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||Wattchow, K. A., McDonnell, M. N., & Hillier, S. L. (2018). Rehabilitation interventions for upper limb function in the first four weeks following stroke: A systematic review and meta-analysis of the evidence. Archives of Physical Medicine and Rehabilitation, 99(2), 367-382.
||Acute care, biofeedback, body movement, devices, electrical stimulation, intervention, limbs, literature reviews, outcomes, physical therapy, therapeutic training
||Study investigated the therapeutic interventions reported in the research literature and determined their effectiveness in improving upper-limb (UL) function in the first 4 weeks after a stroke. Electronic databases and trial registries were searched from inception until June 2016, in addition to searching systematic reviews by hand, to identify relevant randomized controlled trials (RCTs), controlled trials, and interventional studies with a pre/posttest design. A total of 104 trials (83 RCTs and 21 nonrandomized studies) involving 5,225 participants were included. Two reviewers independently assessed eligibility of full texts, and methodological quality of included studies was assessed using the Cochrane Risk of Bias Tool. Meta-analyses of RCTs only (20 comparisons) and narrative syntheses were completed. Participants all received an intervention of any physiotherapeutic or occupational therapeutic technique designed to address impairment or activity of the affected UL, which could be compared with usual care, sham, or another technique. Key findings included significant positive effects for modified constraint-induced movement therapy and task-specific training. Evidence was also found to support supplementary use of biofeedback and electrical stimulation. Use of Bobath therapy was not supported. Further high-quality studies are needed to determine therapies for targeted functional UL outcomes within the acute phase following a stroke.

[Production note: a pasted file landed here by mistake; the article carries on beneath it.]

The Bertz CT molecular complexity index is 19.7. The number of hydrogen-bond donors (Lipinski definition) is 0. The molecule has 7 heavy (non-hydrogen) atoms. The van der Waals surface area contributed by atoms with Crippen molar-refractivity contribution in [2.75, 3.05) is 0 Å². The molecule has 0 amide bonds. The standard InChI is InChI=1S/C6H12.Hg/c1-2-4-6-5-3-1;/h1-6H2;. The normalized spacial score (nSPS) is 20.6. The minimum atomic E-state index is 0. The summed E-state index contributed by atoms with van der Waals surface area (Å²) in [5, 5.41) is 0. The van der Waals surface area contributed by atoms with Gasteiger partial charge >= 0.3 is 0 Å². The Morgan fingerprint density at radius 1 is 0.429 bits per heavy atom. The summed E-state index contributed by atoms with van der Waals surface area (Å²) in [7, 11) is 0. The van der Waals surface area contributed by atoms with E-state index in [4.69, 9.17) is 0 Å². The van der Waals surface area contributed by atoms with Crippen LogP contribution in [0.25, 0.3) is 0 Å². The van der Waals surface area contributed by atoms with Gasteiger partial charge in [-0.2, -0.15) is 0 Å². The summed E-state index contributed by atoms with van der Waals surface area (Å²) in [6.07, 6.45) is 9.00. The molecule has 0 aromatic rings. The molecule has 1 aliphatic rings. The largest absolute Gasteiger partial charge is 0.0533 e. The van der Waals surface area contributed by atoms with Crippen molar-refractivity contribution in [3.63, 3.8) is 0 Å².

|Full-Text Availability Options:||https://www.ncbi.nlm.nih.gov/pubmed/28734936|